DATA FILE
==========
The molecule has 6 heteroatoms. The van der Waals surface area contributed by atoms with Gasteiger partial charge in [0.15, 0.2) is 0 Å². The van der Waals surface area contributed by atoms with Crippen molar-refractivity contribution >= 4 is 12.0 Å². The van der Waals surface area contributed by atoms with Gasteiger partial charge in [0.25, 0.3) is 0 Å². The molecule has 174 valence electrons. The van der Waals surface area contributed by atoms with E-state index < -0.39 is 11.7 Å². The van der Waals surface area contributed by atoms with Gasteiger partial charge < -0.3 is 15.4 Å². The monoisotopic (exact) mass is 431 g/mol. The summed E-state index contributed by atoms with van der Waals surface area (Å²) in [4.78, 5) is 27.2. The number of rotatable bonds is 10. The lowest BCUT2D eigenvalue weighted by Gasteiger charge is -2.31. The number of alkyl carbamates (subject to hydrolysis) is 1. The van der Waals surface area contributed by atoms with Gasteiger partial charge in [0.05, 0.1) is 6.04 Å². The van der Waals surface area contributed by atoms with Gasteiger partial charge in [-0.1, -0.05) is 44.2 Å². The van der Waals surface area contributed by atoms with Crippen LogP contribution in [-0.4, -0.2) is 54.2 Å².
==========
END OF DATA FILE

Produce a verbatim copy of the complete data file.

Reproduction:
The molecule has 6 heteroatoms. The van der Waals surface area contributed by atoms with Gasteiger partial charge in [0.15, 0.2) is 0 Å². The van der Waals surface area contributed by atoms with Crippen molar-refractivity contribution >= 4 is 12.0 Å². The van der Waals surface area contributed by atoms with Gasteiger partial charge in [0.25, 0.3) is 0 Å². The molecule has 174 valence electrons. The van der Waals surface area contributed by atoms with E-state index < -0.39 is 11.7 Å². The van der Waals surface area contributed by atoms with Gasteiger partial charge < -0.3 is 15.4 Å². The monoisotopic (exact) mass is 431 g/mol. The summed E-state index contributed by atoms with van der Waals surface area (Å²) in [4.78, 5) is 27.2. The number of rotatable bonds is 10. The lowest BCUT2D eigenvalue weighted by Gasteiger charge is -2.31. The number of alkyl carbamates (subject to hydrolysis) is 1. The van der Waals surface area contributed by atoms with Gasteiger partial charge in [0.05, 0.1) is 6.04 Å². The van der Waals surface area contributed by atoms with Gasteiger partial charge in [-0.1, -0.05) is 44.2 Å². The van der Waals surface area contributed by atoms with Crippen LogP contribution in [-0.4, -0.2) is 54.2 Å².